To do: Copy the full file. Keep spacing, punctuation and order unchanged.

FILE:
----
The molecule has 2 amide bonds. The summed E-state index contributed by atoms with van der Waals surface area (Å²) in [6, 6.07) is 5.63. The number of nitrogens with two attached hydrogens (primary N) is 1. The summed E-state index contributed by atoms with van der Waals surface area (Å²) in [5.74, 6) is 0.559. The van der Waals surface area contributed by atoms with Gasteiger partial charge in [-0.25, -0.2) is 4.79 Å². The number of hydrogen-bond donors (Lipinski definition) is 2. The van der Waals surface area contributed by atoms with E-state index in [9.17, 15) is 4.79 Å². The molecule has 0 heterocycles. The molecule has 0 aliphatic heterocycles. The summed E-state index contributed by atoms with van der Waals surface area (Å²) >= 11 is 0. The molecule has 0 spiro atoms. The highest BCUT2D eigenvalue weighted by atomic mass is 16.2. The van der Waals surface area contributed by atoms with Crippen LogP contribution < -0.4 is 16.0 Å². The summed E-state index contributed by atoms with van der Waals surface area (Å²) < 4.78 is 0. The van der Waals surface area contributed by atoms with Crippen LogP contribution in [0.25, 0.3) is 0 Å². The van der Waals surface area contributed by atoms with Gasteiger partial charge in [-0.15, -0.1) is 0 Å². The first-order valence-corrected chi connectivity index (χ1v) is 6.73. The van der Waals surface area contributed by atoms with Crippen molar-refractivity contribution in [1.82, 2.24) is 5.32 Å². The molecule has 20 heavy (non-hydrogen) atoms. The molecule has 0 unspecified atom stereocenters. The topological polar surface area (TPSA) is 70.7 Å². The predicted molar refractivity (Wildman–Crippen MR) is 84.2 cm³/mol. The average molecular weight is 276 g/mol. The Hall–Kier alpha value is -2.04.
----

The molecule has 2 amide bonds. The summed E-state index contributed by atoms with van der Waals surface area (Å²) in [6, 6.07) is 5.63. The number of nitrogens with two attached hydrogens (primary N) is 1. The summed E-state index contributed by atoms with van der Waals surface area (Å²) in [5.74, 6) is 0.559. The van der Waals surface area contributed by atoms with Gasteiger partial charge in [-0.25, -0.2) is 4.79 Å². The number of hydrogen-bond donors (Lipinski definition) is 2. The van der Waals surface area contributed by atoms with E-state index in [9.17, 15) is 4.79 Å². The molecule has 0 heterocycles. The molecule has 0 aliphatic heterocycles. The summed E-state index contributed by atoms with van der Waals surface area (Å²) >= 11 is 0. The molecule has 0 spiro atoms. The highest BCUT2D eigenvalue weighted by atomic mass is 16.2. The van der Waals surface area contributed by atoms with Crippen LogP contribution < -0.4 is 16.0 Å². The summed E-state index contributed by atoms with van der Waals surface area (Å²) < 4.78 is 0. The van der Waals surface area contributed by atoms with Crippen LogP contribution in [0.25, 0.3) is 0 Å². The van der Waals surface area contributed by atoms with Gasteiger partial charge in [-0.15, -0.1) is 0 Å². The first-order valence-corrected chi connectivity index (χ1v) is 6.73. The van der Waals surface area contributed by atoms with Crippen molar-refractivity contribution in [1.82, 2.24) is 5.32 Å². The molecule has 20 heavy (non-hydrogen) atoms. The molecule has 0 unspecified atom stereocenters. The topological polar surface area (TPSA) is 70.7 Å². The predicted molar refractivity (Wildman–Crippen MR) is 84.2 cm³/mol. The average molecular weight is 276 g/mol. The Hall–Kier alpha value is -2.04.